The Fourth DCA affirmed.  The courts in Frates and later in Buckley Towers determined that a partner who leaves a law firm and concludes a contingent fee case that originated in the firm owes a fiduciary duty to the firm, which means that the departed partner will wind up the case on behalf of the firm.  As a result, the firm is entitled to the full fee minus the amount attributable to the departed partner’s partnership share under the old partnership agreement.  The Fourth DCA agreed with that principle, but concluded that it did not apply in the instant case in view of the fact that “[t]here was no evidence that [Lawyer] was ever a general partner or had equity ownership in [Law Firm].”
  Even if Lawyer could be characterized as a limited partner, “would have had no duty to wind up [Law Firm]’s affairs relating to the Purdo case after he left the firm and breached no duties to [Law Firm] by signing her as a client with his new firm.  . . .  Since [Lawyer] owed no fiduciary duty to the firm, Parker Waichman was not entitled to the full proceeds of [Lawyer]’s share of the Purdo contingency fee.  . . .  As such, the division of fees resulting from [Lawyer]’s disassociation from the firm should be treated like that involving the departure of an associate.”  [Citations omitted.]
  The court summarized its decision:  “[F]or the purposes of dividing the contingency fee in a case involving the departure of a limited partner from a firm, the framework should mirror the one used when an associate attorney leaves a firm rather than when a general partner, equity holding attorney, or shareholder departs.  . . .  Therefore, [Law Firm] was only entitled to a quantum meruit award for work completed on the Purdo case when [Lawyer] was with the firm.”  Parker Waichman LLP v. R.J. Reynolds Tobacco Co., __ So.3d __ (Fla. 4th DCA, No. 4D18-3239, 10/2/2019), 2019 WL 4850138.


Lawyer does not “publish” cease and desist letter to opposing counsel for defamation purposes by sending copy to client. [Added 7/6/19]
​ Lawyers were retained by a Condominium Association to deal with a Unit Owner who was unhappy with decisions made by the Association’s board of directors.  Lawyers sent Unit Owner a cease and desist letter and sent a copy to their client.  Unit Owner did not like the letter and sued Lawyers alleging defamation.  The trial court dismissed the suit for failure to state a cause of action, ruling that the complaint did not allege publication to a third party.  Unit Owner appealed.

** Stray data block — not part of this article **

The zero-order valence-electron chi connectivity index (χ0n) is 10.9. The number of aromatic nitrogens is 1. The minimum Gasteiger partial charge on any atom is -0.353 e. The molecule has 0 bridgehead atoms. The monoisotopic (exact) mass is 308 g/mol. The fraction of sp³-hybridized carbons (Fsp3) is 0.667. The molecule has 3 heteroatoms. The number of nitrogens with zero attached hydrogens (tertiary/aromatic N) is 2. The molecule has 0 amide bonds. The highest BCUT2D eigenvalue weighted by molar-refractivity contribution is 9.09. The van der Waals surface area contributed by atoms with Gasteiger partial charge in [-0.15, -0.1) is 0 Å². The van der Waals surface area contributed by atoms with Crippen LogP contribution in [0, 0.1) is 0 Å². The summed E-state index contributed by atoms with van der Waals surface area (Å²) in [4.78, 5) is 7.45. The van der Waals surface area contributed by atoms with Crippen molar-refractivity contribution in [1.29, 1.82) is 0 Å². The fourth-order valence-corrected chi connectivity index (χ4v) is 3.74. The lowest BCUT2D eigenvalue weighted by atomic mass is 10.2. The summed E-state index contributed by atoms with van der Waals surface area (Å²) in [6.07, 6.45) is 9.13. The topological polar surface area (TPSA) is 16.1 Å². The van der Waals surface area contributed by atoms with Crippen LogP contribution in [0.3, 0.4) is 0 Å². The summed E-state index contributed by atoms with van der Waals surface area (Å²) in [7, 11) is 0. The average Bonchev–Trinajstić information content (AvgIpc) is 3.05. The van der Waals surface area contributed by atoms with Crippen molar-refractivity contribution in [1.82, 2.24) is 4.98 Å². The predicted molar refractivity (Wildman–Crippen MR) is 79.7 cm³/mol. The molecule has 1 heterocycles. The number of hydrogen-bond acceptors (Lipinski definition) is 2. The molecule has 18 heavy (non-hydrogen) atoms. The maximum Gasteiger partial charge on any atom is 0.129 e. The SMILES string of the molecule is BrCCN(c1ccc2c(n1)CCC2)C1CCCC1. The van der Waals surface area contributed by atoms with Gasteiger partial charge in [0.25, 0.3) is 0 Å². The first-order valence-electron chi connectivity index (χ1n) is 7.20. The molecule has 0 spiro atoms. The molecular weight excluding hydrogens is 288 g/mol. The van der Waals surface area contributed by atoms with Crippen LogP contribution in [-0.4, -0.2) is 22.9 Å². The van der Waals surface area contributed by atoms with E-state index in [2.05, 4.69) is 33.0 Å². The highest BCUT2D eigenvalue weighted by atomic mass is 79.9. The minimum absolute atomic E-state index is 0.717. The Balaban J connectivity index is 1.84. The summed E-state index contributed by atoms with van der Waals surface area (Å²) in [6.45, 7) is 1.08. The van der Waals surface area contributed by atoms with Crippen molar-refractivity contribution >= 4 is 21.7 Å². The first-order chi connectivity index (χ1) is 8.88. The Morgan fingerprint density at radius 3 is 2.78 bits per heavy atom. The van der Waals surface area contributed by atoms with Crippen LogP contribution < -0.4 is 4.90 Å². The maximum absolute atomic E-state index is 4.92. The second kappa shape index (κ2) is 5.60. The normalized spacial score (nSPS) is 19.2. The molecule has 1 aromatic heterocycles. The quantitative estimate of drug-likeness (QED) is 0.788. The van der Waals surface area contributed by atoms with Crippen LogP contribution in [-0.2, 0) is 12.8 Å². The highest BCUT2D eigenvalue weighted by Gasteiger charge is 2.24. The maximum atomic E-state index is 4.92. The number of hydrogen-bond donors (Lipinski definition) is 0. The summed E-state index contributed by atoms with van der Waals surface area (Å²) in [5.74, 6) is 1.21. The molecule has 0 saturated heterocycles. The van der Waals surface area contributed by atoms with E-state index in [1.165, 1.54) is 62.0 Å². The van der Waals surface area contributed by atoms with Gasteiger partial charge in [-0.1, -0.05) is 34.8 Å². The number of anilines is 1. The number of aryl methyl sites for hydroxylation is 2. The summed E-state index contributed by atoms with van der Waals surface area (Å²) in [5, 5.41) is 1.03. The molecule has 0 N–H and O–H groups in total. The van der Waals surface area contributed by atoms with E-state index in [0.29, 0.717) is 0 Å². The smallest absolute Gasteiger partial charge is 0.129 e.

The Fourth DCA affirmed.  Defamation is the unprivileged publication of false statements that naturally and proximately result in injury to another.  “Publication” is communication of the defamatory statement to a third person.  Florida case law recognizes that certain communications are not considered “publication” for purposes of a defamation action.  These situations include situations where:  communication of the defamatory statement was made by one managerial employee of the defendant corporation to another; the defamatory statement about a plaintiff corporation was made to a managerial employee of the plaintiff; and the defamatory statement was made to the plaintiff’s attorney.  (Citations omitted.)
  The appeals court noted that all of these situations “arose in the context of an agency relationship where the interests of the principal and agent were unified, so that statements to an employee or agent of the principal did not constitute statements to a third party.”  Consequently, the court concluded that the interests of Lawyers and their client were unified, and so “a statement that the attorney makes to his or her client as part of the attorney-client relationship is analogous to the situations presented in [American Airlines, Inc. v.] Geddes [960 So.2d 830 (Fla. 3d DCA 2007)], [Advantage Personnel Agency, Inc. v.] Hicks & Grayson [Inc., 447 So.2d 330 (Fla. 3d DCA 1984)], and Maine [v. Allstate Ins. Co., 240 So.2d 857 (Fla. 4th DCA 1970)], where there was no publication to a third party because the communication was tantamount to the principal ‘talking to itself.’”  Hoch v. Loren, __ So.3d __ (Fla. 4th DCA, No. 4D18-1407, 6/12/2019), 2019 WL 2439798.

Firm that identified public adjuster as its “loss consultant” should not have been sanctioned as result of his failure to appear for depositions. [Added 6/21/19]
  After allegedly sustaining damage to their home due to a broken pipe, one of the Plaintiffs “was put into contact” with Rodriguez, a public adjuster.  Plaintiffs then hired Law Firm, which notified Insurer of its retention and provided contact information for Rodriguez, “whom the law firm identified as ‘our loss consultant.’”